I'm sitting on the upper level of a Frontrunner Train this morning, heading to the Utah Museum of Fine art with 26 tenth graders. And as a testament of their good behavior, I'm actually able to take out my laptop and write.
I enjoy the Frontrunner. It's a relaxing ride, but more than anything, it lets me see my community from a different perspective. On the freeway, you can't see much of anything anymore. Much of it is bordered by 20 foot sound walls that block the view. Not to mention, when you're driving you really can't take time to gaze at people's back yards. On the Frontrunner, I feel a little voyeuristic. I get to peek directly into back yards and indirectly into lives. I suppose you can tell a lot about a family from their back yard. For instance, we just passed a home with a large patio covered with at least 20 eclectic chairs. I imagine the occupants of that home have a large extended family and enjoy visiting with friends. Some yards are filled with play sets and trampolines, obviously the homes of small children. Some still have their Christmas lights up. Some fences are well kept, while others are weathered and in disarray. Some back yards border small, inexpensive homes, but provide space for large "toys" such as boats and snow mobiles. Some lawns are mowed. Some are not. Some are just weeds. Some yards look more like parking lots, with five or six weathered vehicles missing wheels.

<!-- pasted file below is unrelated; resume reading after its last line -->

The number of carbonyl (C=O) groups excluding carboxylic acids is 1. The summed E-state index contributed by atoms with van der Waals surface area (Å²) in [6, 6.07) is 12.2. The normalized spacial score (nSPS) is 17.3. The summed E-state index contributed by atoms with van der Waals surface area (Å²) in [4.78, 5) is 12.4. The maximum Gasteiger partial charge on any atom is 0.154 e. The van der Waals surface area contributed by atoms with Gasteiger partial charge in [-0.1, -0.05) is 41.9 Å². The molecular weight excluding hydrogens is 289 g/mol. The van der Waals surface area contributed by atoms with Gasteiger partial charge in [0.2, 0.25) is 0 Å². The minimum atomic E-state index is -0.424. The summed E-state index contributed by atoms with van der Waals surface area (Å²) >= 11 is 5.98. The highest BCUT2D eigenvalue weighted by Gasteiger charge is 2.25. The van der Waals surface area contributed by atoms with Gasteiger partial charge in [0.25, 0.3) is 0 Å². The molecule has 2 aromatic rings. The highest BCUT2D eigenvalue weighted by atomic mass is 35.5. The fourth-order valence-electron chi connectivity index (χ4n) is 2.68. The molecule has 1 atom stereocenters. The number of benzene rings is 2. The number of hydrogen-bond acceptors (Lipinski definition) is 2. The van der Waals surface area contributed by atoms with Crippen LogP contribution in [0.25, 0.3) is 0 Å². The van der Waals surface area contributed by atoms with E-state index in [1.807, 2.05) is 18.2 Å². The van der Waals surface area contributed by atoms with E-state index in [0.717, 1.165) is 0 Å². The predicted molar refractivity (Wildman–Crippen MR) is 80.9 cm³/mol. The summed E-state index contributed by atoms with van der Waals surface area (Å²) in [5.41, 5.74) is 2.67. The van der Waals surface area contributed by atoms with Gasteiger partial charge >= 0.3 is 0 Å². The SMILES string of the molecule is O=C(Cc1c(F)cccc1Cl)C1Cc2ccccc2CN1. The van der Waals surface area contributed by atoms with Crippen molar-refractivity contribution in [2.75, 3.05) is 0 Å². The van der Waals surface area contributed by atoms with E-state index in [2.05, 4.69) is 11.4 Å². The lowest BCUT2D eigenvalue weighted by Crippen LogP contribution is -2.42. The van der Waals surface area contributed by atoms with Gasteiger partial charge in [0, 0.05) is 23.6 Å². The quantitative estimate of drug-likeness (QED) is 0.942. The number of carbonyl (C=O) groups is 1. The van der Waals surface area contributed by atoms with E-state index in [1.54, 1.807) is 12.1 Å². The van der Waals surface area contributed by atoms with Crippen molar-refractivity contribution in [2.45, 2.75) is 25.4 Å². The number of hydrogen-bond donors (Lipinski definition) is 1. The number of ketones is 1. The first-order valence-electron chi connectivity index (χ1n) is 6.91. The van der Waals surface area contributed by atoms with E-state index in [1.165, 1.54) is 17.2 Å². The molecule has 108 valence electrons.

There are also plenty of fields near the tracks. Horses, cows, and sheep graze idly. And not far from the fields is a new booming shopping district, built within walking distance of the Farmington train station, fueled by the fact that many people now come and go where the fields used to be. I value progress, but I enjoy the fields more.
I have to admit, the view from Frontrunner is a bit skewed. The homes are predominantly low- to middle-class. The upper class doesn't live around here. They wouldn't build in these areas. There's a large number of trailer homes next to the tracks. Although, we just passed a fairly nice subdivision. One home even had a swimming pool, and I mean a fancy in-ground pool, not one of those plastic above-ground types. I'm sure this subdivision was built before the train. I bet they weren't happy when the tracks were laid for Frontrunner.
Some communities have built parks near the tracks, to act as a sort of buffer between homes and the train. Some homes have planted a line of trees to obscure the view, both into the yard and out. Some don't care that their back yards are exposed to public criticism. Others , I'm sure, are horrified.
For most of us, the idea of a stranger seeing into our yards and into our life might be a bit disturbing. I think we all need buffer zones at times. We need space and privacy. And here I am looking in, probably where I'm unwanted. I feel a bit guilty . . . but fascinated.